The first known organized states to have ruled over the region of Uşak were the Phrygians for the eastern portion and the Lydians in the west during the 7th century BC. Karun Treasure, discovered by clandestine treasure hunters in Uşak in 1965, and whose smuggling outside Turkey and subsequent retrieval after decades from New York City's Metropolitan Museum of Art made international headlines, provides a perception of the high degree of civilization attained by these Anatolian states. The region of Lydia was later taken over by the Persian Empire in the 6th century BC and by Alexander the Great and his successor states as of the 4th century. Roman Empire, Byzantine Empire, the Beylik of Germiyan and finally the Ottoman Empire as of 1429 had established their rule over Uşak.
In Ottoman times, the city's name was spelled as "Uşşak", which could mean "lovers" and "minstrels" at the same time. The tradition privileges the second significance with regards to the name's origin, which could be a reference to the region's rich folk literature.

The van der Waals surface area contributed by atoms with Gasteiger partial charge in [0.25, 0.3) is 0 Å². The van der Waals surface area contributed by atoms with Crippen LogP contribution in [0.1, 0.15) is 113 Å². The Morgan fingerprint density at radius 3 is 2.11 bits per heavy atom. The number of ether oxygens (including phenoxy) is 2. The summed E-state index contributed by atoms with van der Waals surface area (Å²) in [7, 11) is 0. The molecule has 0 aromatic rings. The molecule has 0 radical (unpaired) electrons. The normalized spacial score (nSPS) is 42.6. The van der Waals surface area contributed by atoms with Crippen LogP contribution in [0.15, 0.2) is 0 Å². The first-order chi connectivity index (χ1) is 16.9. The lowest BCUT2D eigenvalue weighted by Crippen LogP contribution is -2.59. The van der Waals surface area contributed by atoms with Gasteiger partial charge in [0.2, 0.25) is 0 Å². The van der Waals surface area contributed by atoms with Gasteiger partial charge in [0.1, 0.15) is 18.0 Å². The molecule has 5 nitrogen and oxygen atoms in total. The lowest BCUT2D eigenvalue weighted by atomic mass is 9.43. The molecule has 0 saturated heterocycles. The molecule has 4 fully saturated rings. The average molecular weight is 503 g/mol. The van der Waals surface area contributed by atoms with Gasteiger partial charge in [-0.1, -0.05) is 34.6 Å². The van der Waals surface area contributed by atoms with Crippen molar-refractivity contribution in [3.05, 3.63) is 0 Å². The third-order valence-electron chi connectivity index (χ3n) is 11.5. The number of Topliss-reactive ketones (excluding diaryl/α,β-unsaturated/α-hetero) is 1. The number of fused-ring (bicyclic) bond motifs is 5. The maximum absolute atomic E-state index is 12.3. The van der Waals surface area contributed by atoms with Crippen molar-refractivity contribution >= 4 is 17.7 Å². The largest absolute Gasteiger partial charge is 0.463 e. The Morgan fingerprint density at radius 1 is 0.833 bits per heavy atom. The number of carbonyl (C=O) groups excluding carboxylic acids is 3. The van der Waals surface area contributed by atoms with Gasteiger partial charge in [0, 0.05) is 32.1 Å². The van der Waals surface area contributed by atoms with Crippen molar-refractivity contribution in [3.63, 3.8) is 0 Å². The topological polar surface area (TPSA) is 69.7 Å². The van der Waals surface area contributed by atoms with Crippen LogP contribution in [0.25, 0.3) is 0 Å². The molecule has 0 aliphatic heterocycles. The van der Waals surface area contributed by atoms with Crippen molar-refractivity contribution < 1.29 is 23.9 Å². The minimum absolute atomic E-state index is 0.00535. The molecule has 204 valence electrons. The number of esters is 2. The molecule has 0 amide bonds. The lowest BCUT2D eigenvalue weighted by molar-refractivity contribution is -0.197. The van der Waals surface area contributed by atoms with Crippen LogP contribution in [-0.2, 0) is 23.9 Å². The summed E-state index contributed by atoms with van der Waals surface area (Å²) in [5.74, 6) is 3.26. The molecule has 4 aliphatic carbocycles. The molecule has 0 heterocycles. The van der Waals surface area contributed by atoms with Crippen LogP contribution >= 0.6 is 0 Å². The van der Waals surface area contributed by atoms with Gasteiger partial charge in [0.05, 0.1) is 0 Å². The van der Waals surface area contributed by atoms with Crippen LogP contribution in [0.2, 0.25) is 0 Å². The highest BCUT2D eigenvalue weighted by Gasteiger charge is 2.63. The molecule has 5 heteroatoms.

Uşak was occupied by the Greek army between 28 August 1920 and 1 September 1922. The city was put to fire by the rapidly retreating Greek troops, causing the city important damages that were documented and calculated. The day after, General Nikolaos Trikoupis was made prisoner near Uşak, the village of Göğem, today buried under a dam reservoir.
A district center depending Kütahya Province until 1953, Uşak was made into a province seat in that year, when Uşak Province was constituted.